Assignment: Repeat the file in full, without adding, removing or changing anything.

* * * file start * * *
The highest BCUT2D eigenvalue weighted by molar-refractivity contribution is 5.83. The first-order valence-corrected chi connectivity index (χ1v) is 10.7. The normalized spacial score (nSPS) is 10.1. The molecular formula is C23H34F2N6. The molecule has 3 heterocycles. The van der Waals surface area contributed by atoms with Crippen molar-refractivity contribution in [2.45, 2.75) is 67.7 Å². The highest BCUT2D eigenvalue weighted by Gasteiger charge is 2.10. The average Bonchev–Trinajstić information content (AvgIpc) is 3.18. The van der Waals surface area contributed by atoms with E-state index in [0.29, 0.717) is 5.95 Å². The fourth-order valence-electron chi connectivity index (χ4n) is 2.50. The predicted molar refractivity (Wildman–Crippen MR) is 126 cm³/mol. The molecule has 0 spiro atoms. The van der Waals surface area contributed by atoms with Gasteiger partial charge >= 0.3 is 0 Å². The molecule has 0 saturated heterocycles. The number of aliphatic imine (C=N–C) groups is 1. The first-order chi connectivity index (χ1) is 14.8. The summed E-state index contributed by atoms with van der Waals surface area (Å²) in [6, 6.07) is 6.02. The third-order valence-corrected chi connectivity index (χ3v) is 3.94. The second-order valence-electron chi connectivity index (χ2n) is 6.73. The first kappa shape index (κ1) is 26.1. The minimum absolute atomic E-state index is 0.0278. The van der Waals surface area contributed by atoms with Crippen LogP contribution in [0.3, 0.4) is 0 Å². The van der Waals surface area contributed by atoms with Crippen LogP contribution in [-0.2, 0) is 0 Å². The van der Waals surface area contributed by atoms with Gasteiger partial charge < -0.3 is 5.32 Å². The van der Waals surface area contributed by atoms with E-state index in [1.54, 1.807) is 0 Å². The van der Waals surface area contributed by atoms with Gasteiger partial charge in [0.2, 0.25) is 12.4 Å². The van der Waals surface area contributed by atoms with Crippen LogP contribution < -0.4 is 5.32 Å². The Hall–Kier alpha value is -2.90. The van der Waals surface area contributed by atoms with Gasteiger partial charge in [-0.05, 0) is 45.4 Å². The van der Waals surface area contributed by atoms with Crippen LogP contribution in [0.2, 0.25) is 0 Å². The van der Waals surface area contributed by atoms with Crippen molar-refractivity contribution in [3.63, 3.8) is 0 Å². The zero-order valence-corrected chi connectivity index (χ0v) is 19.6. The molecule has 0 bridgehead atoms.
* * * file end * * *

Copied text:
The highest BCUT2D eigenvalue weighted by molar-refractivity contribution is 5.83. The first-order valence-corrected chi connectivity index (χ1v) is 10.7. The normalized spacial score (nSPS) is 10.1. The molecular formula is C23H34F2N6. The molecule has 3 heterocycles. The van der Waals surface area contributed by atoms with Crippen molar-refractivity contribution in [2.45, 2.75) is 67.7 Å². The highest BCUT2D eigenvalue weighted by Gasteiger charge is 2.10. The average Bonchev–Trinajstić information content (AvgIpc) is 3.18. The van der Waals surface area contributed by atoms with E-state index in [0.29, 0.717) is 5.95 Å². The fourth-order valence-electron chi connectivity index (χ4n) is 2.50. The predicted molar refractivity (Wildman–Crippen MR) is 126 cm³/mol. The molecule has 0 spiro atoms. The van der Waals surface area contributed by atoms with Gasteiger partial charge >= 0.3 is 0 Å². The molecule has 0 saturated heterocycles. The number of aliphatic imine (C=N–C) groups is 1. The first-order chi connectivity index (χ1) is 14.8. The summed E-state index contributed by atoms with van der Waals surface area (Å²) in [6, 6.07) is 6.02. The third-order valence-corrected chi connectivity index (χ3v) is 3.94. The second-order valence-electron chi connectivity index (χ2n) is 6.73. The first kappa shape index (κ1) is 26.1. The minimum absolute atomic E-state index is 0.0278. The van der Waals surface area contributed by atoms with Crippen LogP contribution in [0.3, 0.4) is 0 Å². The van der Waals surface area contributed by atoms with Crippen LogP contribution in [-0.2, 0) is 0 Å². The van der Waals surface area contributed by atoms with Gasteiger partial charge < -0.3 is 5.32 Å². The van der Waals surface area contributed by atoms with E-state index in [1.54, 1.807) is 0 Å². The van der Waals surface area contributed by atoms with Gasteiger partial charge in [0.2, 0.25) is 12.4 Å². The van der Waals surface area contributed by atoms with Crippen LogP contribution < -0.4 is 5.32 Å². The Hall–Kier alpha value is -2.90. The van der Waals surface area contributed by atoms with Gasteiger partial charge in [-0.05, 0) is 45.4 Å². The van der Waals surface area contributed by atoms with Crippen LogP contribution in [0.2, 0.25) is 0 Å². The van der Waals surface area contributed by atoms with Crippen molar-refractivity contribution in [3.63, 3.8) is 0 Å². The zero-order valence-corrected chi connectivity index (χ0v) is 19.6. The molecule has 0 bridgehead atoms.